Content Authored by: Sarah Nightingale

Benefactor Esther Fincher Hays leaves a lasting legacy at UCR

Esther Fincher Hays, an academic physician, community activist, and philanthropist who supported UC Riverside’s programs in medicine, engineering and music, died June 10, 2021 at her home in Riverside. She was 94 years old. Born in Lexington, Kentucky and raised in Ithaca, NY, Hays attend Cornell University, Cornell Medical School...

By Sarah Nightingale | | University

UCR faculty member's book shares stories of teachers of color

“What are you … on their side?” The comment was one of many snarky remarks white teachers made about interactions between a Latino colleague and his diverse student population. In the staff lounge at the Sacramento, Calif., public school, the same teachers called the students “monkeys bouncing off the walls”...

Building the future for UCR's School of Business

Beverly Bailey knows a thing or two about building things. As a student at Riverside City College, she helped her boyfriend Scott hang patio covers on the weekends. When she turned 20, she bought and ran a small café in Chino, putting her entrepreneurial spirit to the test as she...

By Sarah Nightingale | | University, Business

Mark Rubin, whose philanthropic efforts span UCR, dies at 84

Mark Rubin, a Riverside-area property developer, Holocaust survivor, and ardent supporter of education and healthcare in the Inland Empire, died Saturday, February 13, 2021. He was 84. Over the past 30 years, Rubin and his wife Pam have made generous and frequent contributions to UC Riverside of both time and...

By Sarah Nightingale | | University

Raising the bar through authentic research

Boil the water, add the ingredients, stir. The instructions given in undergraduate science labs can feel a bit like making ramen noodles. “Lab courses that accompany many large science undergraduate lectures often adopt a cookbook-type approach, where students follow a series of instructions in a stepwise process without really understanding...

$1.5 million gift creates Sean and Stella Harper Endowed Scholarship Fund

Sean Harper is the first person to admit he wasn’t the most disciplined student when he came to UC Riverside as a biomedical sciences student four decades ago. “I was still 17 for my first few weeks at UCR,” Harper said. “I knew that I wanted to study medicine but...

In sexual conflict, ant queens prevail in evolutionary arms race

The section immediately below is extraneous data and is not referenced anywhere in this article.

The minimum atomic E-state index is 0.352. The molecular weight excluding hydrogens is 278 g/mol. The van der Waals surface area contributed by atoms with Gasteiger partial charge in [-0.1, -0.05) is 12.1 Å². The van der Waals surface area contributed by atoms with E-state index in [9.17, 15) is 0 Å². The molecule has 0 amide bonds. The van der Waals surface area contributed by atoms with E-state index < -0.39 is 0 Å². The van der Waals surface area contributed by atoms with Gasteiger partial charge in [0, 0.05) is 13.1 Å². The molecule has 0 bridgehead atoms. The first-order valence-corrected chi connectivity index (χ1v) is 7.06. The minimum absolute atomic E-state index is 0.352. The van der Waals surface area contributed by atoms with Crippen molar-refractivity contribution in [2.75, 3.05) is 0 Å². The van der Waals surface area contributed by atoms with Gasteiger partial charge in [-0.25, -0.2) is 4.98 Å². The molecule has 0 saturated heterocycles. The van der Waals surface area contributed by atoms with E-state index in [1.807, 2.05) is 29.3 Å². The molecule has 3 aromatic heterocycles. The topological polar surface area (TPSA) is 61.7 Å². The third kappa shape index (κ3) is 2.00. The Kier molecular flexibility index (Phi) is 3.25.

It’s hidden from sight, but there’s an epic battle of the sexes raging in the leafcutter ant species Atta colombica. Competing males deliver sperm in a fluid that’s toxic to rivals’ sperm, while females quash their efforts in order to ensure their own reproductive success. For the first time, a...

Where taste and smell collide, you'll find Givaudan

RIVERSIDE, Calif. - The first bite of a tangy orange; a field of fragrant wildflowers; the sweet aroma of roasted hazelnuts. The natural world is filled with tastes and smells that delight our senses and calm our frayed nerves. If only we could package them up and take them home...

When life gives you sour lemons, use genetics to find out why

A team of researchers, including two from the University of California, Riverside, has identified the genes responsible for the hallmark sour taste of many citrus fruits. Published Tuesday, Feb. 25 in Nature Communications, the research could help plant breeders develop new, sweeter varieties. Modern citrus varieties have been bred over...

By Sarah Nightingale | | Science / Technology

Nutrient-recycling microbes may feel the heat 

Study led by UCR researcher explores how climate change affects nature’s ability to recycle

By Sarah Nightingale | | Science / Technology

Special journal issue looks for new clues about old life

Collection edited by UCR researchers focuses on the role of rising oxygen in the birth of complex life

By Sarah Nightingale | | Science / Technology

UCR recognizes longtime generosity of Campbell family with building renaming

The University Laboratory Building is being renamed the “Rochelle and Allison Campbell Hall”

By Sarah Nightingale | | University

Oldest evidence for animals found by UCR researchers

Molecular fossil evidence suggests sponges lived on the ancient ocean floors 100 million years before the Cambrian period

By Sarah Nightingale | | Science / Technology

Two-Minute Earthquake Drill Set for 10:18 a.m. on 10/18

Faculty, staff, and students on campus are gearing up to participate in the Great California ShakeOut

By Sarah Nightingale | | University

Hook injury from catch-and-release can reduce fish feeding

Study shows mouth injuries caused by hook removal reduce feeding performance in suction-feeding fish

By Sarah Nightingale | | Science / Technology

Rewriting the textbook on how steroid hormones enter cells

Identification of a transporter that ferries steroids into cells could bring widespread benefits for human health

By Sarah Nightingale | | Science / Technology

$2.3 million NIH grant will support efforts to stop mosquito-borne diseases 

National Institutes of Health award to UCR’s Naoki Yamanaka recognizes highly innovative research

By Sarah Nightingale | | Science / Technology

Picking the perfect pomegranate

Consumer sensory panel shows several promising alternatives to the industry-standard ‘Wonderful’ pomegranate

By Sarah Nightingale | | Science / Technology

Climate-induced soil changes may cause more erosion and flash flooding

More intensive water cycle could have impact on biodiversity, human health, and water and food security

By Sarah Nightingale | | Science / Technology

Measuring greenhouse gases on the go

New mobile emissions van allows UCR researchers to track atmospheric emissions anytime, anywhere

By Sarah Nightingale | | Science / Technology